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Congressman Elijah E. Cummings was serving his fourth term in the House of Representatives when he gave a wide-ranging interview to Black Engineer magazine. In the 2001 feature, Cummings talked about the hurdles that must be cleared to make technology accessible to more Americans. Below are a few quotes from this memorable interview with the congressman.

Read the full interview “A Computer in Every Home” online in Black Engineer magazine’s 2001 Community Technology edition.

“West Baltimore Middle School, where I visited on the day of the Million Family March, I taught a class there and it was very distressing to learn they had 13 computers for 1,300 students. So, then, I think about the fact that in this legislative office we employ about 20 people and every single person that we hire has to have computer skills. This is not a high-tech office. Everything is still computerized.”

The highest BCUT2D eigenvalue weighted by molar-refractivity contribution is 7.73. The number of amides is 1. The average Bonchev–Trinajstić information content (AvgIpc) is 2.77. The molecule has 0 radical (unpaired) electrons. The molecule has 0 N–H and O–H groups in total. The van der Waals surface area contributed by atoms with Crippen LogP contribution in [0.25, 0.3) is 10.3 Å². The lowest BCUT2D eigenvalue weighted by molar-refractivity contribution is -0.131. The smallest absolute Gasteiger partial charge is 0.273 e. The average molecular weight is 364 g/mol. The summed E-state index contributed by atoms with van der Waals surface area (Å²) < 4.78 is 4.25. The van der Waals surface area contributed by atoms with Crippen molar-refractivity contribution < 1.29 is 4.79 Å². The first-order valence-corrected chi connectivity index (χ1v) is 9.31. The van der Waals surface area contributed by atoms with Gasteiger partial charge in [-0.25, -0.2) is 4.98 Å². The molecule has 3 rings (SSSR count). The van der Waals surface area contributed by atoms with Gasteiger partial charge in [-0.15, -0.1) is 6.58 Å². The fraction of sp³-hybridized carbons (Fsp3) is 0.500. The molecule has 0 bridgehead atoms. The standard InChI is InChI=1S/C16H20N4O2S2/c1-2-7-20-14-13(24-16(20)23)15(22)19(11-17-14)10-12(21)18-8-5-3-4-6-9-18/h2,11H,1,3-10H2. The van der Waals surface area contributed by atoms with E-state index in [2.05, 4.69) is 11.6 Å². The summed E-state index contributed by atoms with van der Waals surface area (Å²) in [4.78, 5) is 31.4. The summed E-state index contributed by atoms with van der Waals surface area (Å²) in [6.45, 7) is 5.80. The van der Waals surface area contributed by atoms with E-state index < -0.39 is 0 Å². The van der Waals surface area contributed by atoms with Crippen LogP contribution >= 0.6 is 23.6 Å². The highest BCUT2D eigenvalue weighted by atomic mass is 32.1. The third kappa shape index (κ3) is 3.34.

“About a year ago, I visited a Domino Sugar plant in Baltimore. That plant has really gone through a computer revolution. And because of that, they were able to retrain and/or retire some people. In other words, they shrunk the workforce, and they are now able to produce a 5-pound bag of sugar for the same amount that it cost 30 years ago. That shows you how significant this whole high-tech thing is. They really don’t want to hire people unless they do have some kind of computer skills.”

“There are a lot of African Americans who are saying ‘We can compete. We can make it if the playing field is level.’ But they don’t necessarily blame disparities all on race. They blame them more on a lot of the people their age growing up in a system as I described at West Baltimore Middle School, where resources were limited. As the saying goes, our children are the little messages we send to a future we will never see.”


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